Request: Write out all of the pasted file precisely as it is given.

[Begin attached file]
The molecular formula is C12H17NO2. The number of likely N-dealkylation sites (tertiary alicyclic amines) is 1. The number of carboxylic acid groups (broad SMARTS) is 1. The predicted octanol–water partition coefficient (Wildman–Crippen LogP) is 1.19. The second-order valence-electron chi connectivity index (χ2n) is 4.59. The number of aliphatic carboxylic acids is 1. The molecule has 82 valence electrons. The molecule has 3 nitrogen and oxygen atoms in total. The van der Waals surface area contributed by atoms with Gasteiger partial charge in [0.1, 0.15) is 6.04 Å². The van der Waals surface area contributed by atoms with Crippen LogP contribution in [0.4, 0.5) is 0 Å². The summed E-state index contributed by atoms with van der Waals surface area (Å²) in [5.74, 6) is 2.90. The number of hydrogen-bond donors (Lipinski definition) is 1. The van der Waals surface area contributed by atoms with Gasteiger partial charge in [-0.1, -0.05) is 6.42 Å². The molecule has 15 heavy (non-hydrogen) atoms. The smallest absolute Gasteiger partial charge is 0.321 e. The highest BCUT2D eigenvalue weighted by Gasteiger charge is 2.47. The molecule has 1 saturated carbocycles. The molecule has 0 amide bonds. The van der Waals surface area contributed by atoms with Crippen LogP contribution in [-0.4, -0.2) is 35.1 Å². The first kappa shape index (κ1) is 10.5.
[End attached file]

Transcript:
The molecular formula is C12H17NO2. The number of likely N-dealkylation sites (tertiary alicyclic amines) is 1. The number of carboxylic acid groups (broad SMARTS) is 1. The predicted octanol–water partition coefficient (Wildman–Crippen LogP) is 1.19. The second-order valence-electron chi connectivity index (χ2n) is 4.59. The number of aliphatic carboxylic acids is 1. The molecule has 82 valence electrons. The molecule has 3 nitrogen and oxygen atoms in total. The van der Waals surface area contributed by atoms with Gasteiger partial charge in [0.1, 0.15) is 6.04 Å². The van der Waals surface area contributed by atoms with Crippen LogP contribution in [0.4, 0.5) is 0 Å². The summed E-state index contributed by atoms with van der Waals surface area (Å²) in [5.74, 6) is 2.90. The number of hydrogen-bond donors (Lipinski definition) is 1. The van der Waals surface area contributed by atoms with Gasteiger partial charge in [-0.1, -0.05) is 6.42 Å². The molecule has 15 heavy (non-hydrogen) atoms. The smallest absolute Gasteiger partial charge is 0.321 e. The highest BCUT2D eigenvalue weighted by Gasteiger charge is 2.47. The molecule has 1 saturated carbocycles. The molecule has 0 amide bonds. The van der Waals surface area contributed by atoms with Crippen LogP contribution in [-0.4, -0.2) is 35.1 Å². The first kappa shape index (κ1) is 10.5.